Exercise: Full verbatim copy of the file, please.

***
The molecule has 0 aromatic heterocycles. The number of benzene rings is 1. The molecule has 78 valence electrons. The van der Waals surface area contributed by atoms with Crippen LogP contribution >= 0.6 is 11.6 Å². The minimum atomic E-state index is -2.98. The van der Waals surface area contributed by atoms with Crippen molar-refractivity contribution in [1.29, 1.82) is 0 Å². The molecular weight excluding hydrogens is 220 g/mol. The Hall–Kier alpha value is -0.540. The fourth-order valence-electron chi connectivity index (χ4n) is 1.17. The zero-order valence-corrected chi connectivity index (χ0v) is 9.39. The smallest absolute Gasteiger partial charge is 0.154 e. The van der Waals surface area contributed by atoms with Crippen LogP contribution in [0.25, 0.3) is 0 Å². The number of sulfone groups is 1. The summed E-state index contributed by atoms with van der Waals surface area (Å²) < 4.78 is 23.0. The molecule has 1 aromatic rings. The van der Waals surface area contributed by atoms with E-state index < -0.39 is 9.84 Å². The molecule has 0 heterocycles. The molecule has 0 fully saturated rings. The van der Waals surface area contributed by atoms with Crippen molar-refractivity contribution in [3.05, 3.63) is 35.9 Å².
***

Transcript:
The molecule has 0 aromatic heterocycles. The number of benzene rings is 1. The molecule has 78 valence electrons. The van der Waals surface area contributed by atoms with Crippen LogP contribution >= 0.6 is 11.6 Å². The minimum atomic E-state index is -2.98. The van der Waals surface area contributed by atoms with Crippen molar-refractivity contribution in [1.29, 1.82) is 0 Å². The molecular weight excluding hydrogens is 220 g/mol. The Hall–Kier alpha value is -0.540. The fourth-order valence-electron chi connectivity index (χ4n) is 1.17. The zero-order valence-corrected chi connectivity index (χ0v) is 9.39. The smallest absolute Gasteiger partial charge is 0.154 e. The van der Waals surface area contributed by atoms with Crippen LogP contribution in [0.25, 0.3) is 0 Å². The number of sulfone groups is 1. The summed E-state index contributed by atoms with van der Waals surface area (Å²) < 4.78 is 23.0. The molecule has 1 aromatic rings. The van der Waals surface area contributed by atoms with E-state index < -0.39 is 9.84 Å². The molecule has 0 heterocycles. The molecule has 0 fully saturated rings. The van der Waals surface area contributed by atoms with Crippen molar-refractivity contribution in [3.05, 3.63) is 35.9 Å².